Interview: Chad Vangaalen

Chad Vangaalen - Photo by Jeff Thorburn

Chad Vangaalen - Photo by Jeff Thorburn

If there were just one way to describe Berlin, Canadian musician Chad VanGaalen would sum it up as a place where convention is set aside in favour of a melting pot of sights, sounds and ideas.

“I wouldn’t consider [Berlin] to be visually stunning city,” he explained, stating that instead it has a lot of crossover. “But…it just seems like it’s full of, like a ton of young people, for sure. So it seems like there’s just really good energy there. [It] definitely didn’t seem pretentious at all.”

This observation is from a man who himself seems to have a lot of crossover, functioning as a musician, an artist, a sound engineer, and a family man, to name a few.

But although he is primarily labeled as a songwriter, VanGaalen prefers not to think of himself as one.

“I feel like it’s an insanely abstract thing for me to consider in the first place,” he said of the title.

This is in part, because VanGaalen considers himself more of an artist in general, than one who is concerned exclusively with writing music, as the songwriter title might suggest.

And although he has four EPs and four albums to his name, VanGaalen insisted he still doesn’t have a handle on determining what makes a good song, nor does he trust his own sense.

“Luckily I have a lot of friends that kinda tell me what’s garbage and what’s not,” he said. “It’s a hilarious joke on myself that everybody thinks I’m a songwriter.”

However, his most recent effort, this year’s “Diaper Island,” is something he talks about a little more fondly than the releases that came before it. The album, which is more straightforward rock than his past music, will also have a live set to match.

“It’s pretty much a full punk rock set,” VanGaalen said of his plan for the European tour. “[Plus] I kinda went and wrote probably five or six more punk rock songs specifically for this tour so that we could play just an entire set of that.”

Additionally, the album was the first recorded in his new home studio, located on his property.

VanGaalen said having a studio in close proximity to his house been advantageous, and is the only way he can ever imagine writing music.

“I pretty much solely write stuff in there, as like a quiet place that I can think,” he explained, sharing that he’s always used a four-track of some sort to record song ideas and progress of the writing process.

“It’s also a way for me to remember what I’m doing,” he said. “My one advantage over maybe people going into studios is that I can capture that song in the first hour that I even have written it, and I feel like that energy is, like, pretty magical and pretty key to making records.”

In fact, that moment when a song is initially born is something VanGaalen considers to be one of the most authentic aspects of making music.

“I would say I’m completely obsessed with that moment,” he said. “Which is why I could never go into a studio, because I feel like it’s such a private thing for me.”

VanGaalen estimated that 70% of the new record contains moments akin to these, where the music was naturally and spontaneously written and recorded, without much polishing or changing.

He also shared that he holds the authenticity of this kind of music in much higher esteem than music that is constantly reworked and fine-tuned, simply because it is so much more real. This applies not only to his own music, but to any music.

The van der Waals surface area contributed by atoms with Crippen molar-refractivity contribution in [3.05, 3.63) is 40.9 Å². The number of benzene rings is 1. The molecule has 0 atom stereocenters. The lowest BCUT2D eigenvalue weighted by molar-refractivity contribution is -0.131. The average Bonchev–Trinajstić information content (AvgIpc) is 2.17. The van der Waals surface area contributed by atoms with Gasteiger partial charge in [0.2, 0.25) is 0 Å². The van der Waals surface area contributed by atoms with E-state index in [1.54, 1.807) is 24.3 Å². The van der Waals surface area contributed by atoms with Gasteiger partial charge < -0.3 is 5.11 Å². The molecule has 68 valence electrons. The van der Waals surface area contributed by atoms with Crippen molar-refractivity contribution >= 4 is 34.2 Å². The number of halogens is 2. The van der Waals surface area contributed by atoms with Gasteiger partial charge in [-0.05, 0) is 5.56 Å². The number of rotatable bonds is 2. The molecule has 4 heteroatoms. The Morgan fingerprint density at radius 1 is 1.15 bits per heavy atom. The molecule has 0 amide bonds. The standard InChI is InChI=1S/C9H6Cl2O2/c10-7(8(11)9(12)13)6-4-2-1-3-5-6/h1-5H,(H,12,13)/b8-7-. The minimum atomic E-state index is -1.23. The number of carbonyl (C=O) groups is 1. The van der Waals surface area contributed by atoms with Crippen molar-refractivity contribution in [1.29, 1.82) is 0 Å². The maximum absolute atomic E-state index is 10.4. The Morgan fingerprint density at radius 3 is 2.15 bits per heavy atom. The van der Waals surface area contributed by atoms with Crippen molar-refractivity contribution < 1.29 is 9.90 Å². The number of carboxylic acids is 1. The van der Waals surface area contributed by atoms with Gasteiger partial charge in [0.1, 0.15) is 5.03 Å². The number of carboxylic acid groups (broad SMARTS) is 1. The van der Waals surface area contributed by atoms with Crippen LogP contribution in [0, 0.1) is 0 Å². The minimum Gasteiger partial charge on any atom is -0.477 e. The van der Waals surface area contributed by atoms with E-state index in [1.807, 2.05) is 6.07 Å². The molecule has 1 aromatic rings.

“I’d rather hear, like, the shittiest cassette recording of a song in its most primal state than hear some polished version of it somewhere down the road,” he said.

Having established his love of capturing the initial moment a song is born, VanGaalen also admitted that he prefers writing and recording songs to touring and playing shows.

“I mean, I don’t hate performing live, but it’s like, it’s like a necessary evil. It’s like, hey, I’m gonna drag three people around the world with me, flying and driving and turning on our amplifiers every night. Like, you know, ecologically speaking it’s a fucking disaster,” he began.

“And then, I don’t know, like I’m also really into drawing. So practically speaking, when it comes to art, just like, I can take out my pen and do a hundred drawings and send them in the mail and someone could hang them up in a studio and…creatively I could be getting my point across by burning 1/100th of the fossil fuels it would take to bring an entire band with me. And then I get to the club and half of us are sick and half of us are hungover and then we play a mediocre rock show? Like what the fuck is that?”

With a laugh, he segued into discussing his personal growth, stating that the most obvious difference between when he began writing songs and now is his guitar-playing ability, something which he never really thought he had.

“I really love guitar but I’ve never really been able to get my head around it, and I feel like I’m slowly understanding that instrument now,” he explained. “So I’m pretty proud of that.”

He also is proud of the fact that he can make a living off his art, even though sometimes is baffled as to why people like his music.

“I know that I’m definitely one of the lucky ones…I’ve managed to do a lot of beautiful stuff, in my mind, whether it’s supporting my kids, or, you know, recording bands that I love in my studio for on the cheap,” he said. “It’s still impossible in my mind for me to think about sustaining myself off my own art and that anybody even gives a shit anymore. It’s totally great.”

Chad VanGaalen plays Puschenfest tonight at Festsaal Kreuzberg in Berlin. The Friday night line-up includes Polvo, Oneida and Suuns. The show begins at 21.00.

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